When I think of the New Romantics, what comes to mind first are Boy George, Leigh Bowery, and the mood of outrageousness and community featured in the stage musical Taboo. The latter is fiction of course, and the best-known celebrities represent only a small fraction of what that scene was about. To fill in some of the rest, you couldn’t do better than to watch Kevin Hegge’s documentary Tramps! which focuses on some of the less famous contributors to the movement and its aesthetic, a focus that saves it from being a nostalgia-fest and provides an insightful view of the scene as remembered by those who created it.
The creators featured in Tramps! came of age in Margaret Thatcher’s Britain, with its drastic cutbacks to the welfare state, worship of the free market, and judgmental emphasis on so-called “personal responsibility.” It was a society with designated winners and losers, but some of those slated to be losers figured out that the deck was stacked against them and simply declined to play by the rules.
Unprepared for a university education and a professional career by inferior schooling and rejecting a future of menial jobs and a council flat, some took advantage of an escape hatch provided by the system: free post-secondary arts education, which provided those with talent a chance to develop their ideas and skills in the company of like-minded people. Not surprisingly, some decided to keep on living a life of artistry and self-expression after graduation, rather than joining the so-called adult world, and some who didn’t go the arts school route also found their way to the scene and embraced the alternative way of life it offered.
As style icon Scarlett Cannon put it, although “life under Mrs. Thatcher was very harsh,” in London “we were all running around having a marvelous time, and it didn’t matter that you didn’t have any money or that you didn’t have a job because you could live in a squat and the dole money would see you through…life was kind of sweet and reasonably easy, considering that it wasn’t supposed to be.” From this side of the pond, London in the 1980s sounds a lot like New York City in the 1960s—if you were willing to forego middle-class comforts and a conventional career path, you could live for your art, and sometimes the results were fabulous.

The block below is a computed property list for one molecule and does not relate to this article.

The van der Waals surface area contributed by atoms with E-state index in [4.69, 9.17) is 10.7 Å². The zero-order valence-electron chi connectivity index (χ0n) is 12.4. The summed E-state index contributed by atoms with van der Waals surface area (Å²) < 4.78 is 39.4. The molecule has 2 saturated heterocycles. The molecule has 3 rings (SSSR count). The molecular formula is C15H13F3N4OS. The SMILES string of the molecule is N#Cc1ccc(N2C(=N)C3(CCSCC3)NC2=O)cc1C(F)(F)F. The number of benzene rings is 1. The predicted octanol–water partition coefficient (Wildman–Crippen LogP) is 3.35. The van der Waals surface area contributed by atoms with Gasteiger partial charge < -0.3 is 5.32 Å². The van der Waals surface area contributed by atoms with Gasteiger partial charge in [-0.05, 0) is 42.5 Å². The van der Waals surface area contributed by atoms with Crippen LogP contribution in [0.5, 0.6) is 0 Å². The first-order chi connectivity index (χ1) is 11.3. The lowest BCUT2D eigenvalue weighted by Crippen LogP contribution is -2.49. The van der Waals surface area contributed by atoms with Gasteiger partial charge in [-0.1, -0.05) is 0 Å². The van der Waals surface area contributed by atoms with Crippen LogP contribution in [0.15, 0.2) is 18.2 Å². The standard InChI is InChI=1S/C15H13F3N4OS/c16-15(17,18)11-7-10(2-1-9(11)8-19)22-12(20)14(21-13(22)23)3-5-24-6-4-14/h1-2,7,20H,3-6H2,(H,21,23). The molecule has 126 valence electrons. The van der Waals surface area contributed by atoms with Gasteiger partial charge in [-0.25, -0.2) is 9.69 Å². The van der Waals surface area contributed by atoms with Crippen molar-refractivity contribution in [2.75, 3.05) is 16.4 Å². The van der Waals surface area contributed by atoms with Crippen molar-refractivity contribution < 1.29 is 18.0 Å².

The New Romantic scene was queer in the inclusive sense of rejecting societal norms and generally being subversive of institutions and their values. Of course, many were also queer in the more specific meaning of the term, but straight people were also welcome if they had the talent and the nerve to use it. Unfortunately, many of these talented creators died of AIDS, but a good many survived, and a number of them are heard from in this film, including Judy Blame, Princess Julia, Andrew Logan, Duggie Fields, John Maybury, Les Child, and Jeffrey Hinton. They’re still a lively lot, and the interviews plus a wealth of archival materials and an immersive soundtrack by Matthew Sims and Verity Susman give you a real sense of what the New Romantic scene was all about. | Sarah Boslaugh
The 34th Annual NewFest runs Oct. 13-25 in New York City and virtually. More information about film programs, special events, and passes and tickets is available from the festival web site.